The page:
The web site includes interactive tools such as journals and planners, diet tips, recipes, and articles based on the members’ interest.
Participants took a health risk assessment at the beginning of the program to help them identify what areas they should work on improving.
Following the program, the members take another health risk assessment to determine whether they have made lifestyle changes.
The company is working with researchers at Stanford University to conduct a claims study of participants in the program.
"The literature tells us that the members should show a modest improvement in claims the first year, and increasing improvements in years 2 and 3," she says.
The program relies on self-reported information about participation.
"We took the approach that we were going to trust people. We require people to participate and log in for 20 weeks. It’s hard to lie for over 20 weeks. I’m sure there is a person here or there who didn’t do what they reported. But the majority of people have reaped benefits from the program," she says.
The health plan offered the program to 25,000 subscribers, a randomly chosen cross-section of members from all of its products, for the pilot program. Blue Shield employees also are part of the pilot group.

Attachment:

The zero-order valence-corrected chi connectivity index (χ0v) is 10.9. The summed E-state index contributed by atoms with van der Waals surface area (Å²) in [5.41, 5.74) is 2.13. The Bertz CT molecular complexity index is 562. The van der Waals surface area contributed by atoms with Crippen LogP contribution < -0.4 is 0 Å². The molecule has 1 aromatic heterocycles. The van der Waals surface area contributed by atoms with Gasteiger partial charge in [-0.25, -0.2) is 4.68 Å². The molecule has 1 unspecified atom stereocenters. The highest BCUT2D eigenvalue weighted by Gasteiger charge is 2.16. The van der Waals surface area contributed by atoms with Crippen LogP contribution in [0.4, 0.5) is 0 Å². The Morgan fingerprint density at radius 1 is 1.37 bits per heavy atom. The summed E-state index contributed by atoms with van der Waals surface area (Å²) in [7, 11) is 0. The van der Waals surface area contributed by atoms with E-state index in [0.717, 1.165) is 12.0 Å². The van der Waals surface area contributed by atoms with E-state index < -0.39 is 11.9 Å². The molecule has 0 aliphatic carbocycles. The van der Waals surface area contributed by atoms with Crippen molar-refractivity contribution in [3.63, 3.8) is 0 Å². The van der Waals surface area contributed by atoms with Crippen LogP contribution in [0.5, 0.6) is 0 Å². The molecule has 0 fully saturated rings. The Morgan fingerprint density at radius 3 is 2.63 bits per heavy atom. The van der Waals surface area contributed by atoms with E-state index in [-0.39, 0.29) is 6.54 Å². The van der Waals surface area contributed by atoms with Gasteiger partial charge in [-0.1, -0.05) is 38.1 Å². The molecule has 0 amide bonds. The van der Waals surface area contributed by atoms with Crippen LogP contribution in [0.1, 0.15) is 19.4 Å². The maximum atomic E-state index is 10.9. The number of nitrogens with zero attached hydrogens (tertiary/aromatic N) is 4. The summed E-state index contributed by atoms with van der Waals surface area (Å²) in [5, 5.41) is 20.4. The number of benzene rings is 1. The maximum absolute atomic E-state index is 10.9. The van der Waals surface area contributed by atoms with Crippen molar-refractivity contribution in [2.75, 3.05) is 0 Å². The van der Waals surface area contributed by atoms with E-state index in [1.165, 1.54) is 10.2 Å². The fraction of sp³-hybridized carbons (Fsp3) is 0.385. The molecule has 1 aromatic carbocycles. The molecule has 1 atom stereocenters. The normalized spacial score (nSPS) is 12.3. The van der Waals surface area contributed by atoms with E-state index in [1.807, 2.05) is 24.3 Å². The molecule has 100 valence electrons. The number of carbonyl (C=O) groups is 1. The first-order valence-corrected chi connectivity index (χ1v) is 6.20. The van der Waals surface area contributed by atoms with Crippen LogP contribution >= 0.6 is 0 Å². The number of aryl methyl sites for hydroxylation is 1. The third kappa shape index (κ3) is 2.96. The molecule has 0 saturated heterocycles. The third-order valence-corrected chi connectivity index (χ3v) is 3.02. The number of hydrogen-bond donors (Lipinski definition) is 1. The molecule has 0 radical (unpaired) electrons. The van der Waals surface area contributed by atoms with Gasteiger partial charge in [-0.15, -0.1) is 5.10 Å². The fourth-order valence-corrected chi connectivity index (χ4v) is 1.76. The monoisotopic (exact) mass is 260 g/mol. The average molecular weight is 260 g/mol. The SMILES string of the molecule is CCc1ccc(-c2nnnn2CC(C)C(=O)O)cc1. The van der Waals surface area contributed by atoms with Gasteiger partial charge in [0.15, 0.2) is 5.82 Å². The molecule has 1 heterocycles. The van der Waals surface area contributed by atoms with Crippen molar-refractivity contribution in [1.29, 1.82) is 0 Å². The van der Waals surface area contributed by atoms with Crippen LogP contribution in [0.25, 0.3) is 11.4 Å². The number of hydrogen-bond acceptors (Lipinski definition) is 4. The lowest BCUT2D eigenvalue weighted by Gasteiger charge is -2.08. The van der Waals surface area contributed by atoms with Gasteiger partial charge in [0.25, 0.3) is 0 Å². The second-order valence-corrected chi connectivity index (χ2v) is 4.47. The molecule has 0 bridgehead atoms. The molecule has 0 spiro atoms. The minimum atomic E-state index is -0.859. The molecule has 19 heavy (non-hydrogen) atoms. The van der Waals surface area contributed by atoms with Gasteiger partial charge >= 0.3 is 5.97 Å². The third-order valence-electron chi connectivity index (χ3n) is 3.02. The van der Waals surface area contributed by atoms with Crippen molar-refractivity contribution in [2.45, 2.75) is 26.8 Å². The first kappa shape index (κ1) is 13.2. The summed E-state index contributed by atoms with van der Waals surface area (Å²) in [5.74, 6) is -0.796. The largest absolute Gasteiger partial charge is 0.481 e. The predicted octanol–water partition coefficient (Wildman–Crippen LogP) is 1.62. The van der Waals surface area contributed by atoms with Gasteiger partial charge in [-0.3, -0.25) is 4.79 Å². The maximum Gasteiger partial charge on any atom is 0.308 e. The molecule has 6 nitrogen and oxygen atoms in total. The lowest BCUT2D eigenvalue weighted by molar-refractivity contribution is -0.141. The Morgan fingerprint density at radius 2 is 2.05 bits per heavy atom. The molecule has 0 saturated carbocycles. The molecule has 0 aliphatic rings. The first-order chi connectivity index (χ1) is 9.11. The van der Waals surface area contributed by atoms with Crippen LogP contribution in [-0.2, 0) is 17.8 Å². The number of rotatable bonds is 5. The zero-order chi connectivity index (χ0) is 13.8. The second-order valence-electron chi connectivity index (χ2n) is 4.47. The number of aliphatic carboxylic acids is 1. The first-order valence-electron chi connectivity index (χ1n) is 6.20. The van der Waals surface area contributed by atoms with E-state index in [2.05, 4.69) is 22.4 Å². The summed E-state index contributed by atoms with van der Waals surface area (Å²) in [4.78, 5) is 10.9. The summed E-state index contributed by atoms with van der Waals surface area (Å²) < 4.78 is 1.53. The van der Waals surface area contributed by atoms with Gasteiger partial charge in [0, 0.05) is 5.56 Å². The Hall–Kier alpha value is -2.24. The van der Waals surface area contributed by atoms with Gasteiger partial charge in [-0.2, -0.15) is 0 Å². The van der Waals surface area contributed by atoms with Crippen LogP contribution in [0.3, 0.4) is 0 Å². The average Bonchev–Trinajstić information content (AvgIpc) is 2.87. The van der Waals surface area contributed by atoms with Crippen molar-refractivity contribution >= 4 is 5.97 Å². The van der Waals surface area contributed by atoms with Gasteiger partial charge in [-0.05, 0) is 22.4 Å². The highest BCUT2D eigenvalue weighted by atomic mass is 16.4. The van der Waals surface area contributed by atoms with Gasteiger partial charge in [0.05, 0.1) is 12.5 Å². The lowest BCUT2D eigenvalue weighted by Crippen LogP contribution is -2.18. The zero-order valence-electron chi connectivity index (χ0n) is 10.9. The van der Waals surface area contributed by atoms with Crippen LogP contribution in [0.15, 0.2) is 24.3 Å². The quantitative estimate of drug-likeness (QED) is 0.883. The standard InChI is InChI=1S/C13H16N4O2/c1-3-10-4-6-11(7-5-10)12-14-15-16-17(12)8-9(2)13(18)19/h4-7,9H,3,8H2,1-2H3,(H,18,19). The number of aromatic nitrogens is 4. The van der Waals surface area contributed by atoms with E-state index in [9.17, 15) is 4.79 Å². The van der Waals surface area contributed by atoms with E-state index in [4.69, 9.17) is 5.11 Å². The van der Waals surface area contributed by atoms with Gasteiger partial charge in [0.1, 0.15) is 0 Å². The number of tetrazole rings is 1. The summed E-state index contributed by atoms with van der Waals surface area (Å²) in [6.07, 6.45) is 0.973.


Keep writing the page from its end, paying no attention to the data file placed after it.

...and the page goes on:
Participation varied widely among the groups, from 2% of one group to more than 50% of another. The plan found that members were more likely to sign up if their employer had an active health promotion program and a health promotion officer or nurse who offered wellness programs.
"We had lower participation from members in sites where their employer prohibited them from accessing the Internet at work," she says.
"We were expecting that the majority of participants would get $150 and fewer would get the $75 and $200 rewards. When the results were in, we were surprised that the majority went the full way and got $200. Once they committed to the program, they kept going," she says.
The majority of people who joined up had goals of weight loss, healthy eating, and stress reduction.
The typical profile among participants was a woman who is overweight and stressed.
The Health Rewards program is loosely linked to the company’s other health improvement, case management, and disease management programs.
"We wanted a broad-based program that would appeal to people who were well, but the focus areas we included are fundamental issues for people in a disease management program. They have better results if they exercise, eat well, reduce stress, and stop smoking," she says.
Case managers have referred some of their members to the program.
The web site refers members who have a question or need to the company’s Lifepath Advisor nurse line.
More than 90% of the participants have reported on a survey that the program worked for them and they would do it again.
"We’ve gotten a lot of notes from people who say that the money reward jump started them to get motivated, but they also add that the real reward for them is better managing their health," Schwab says.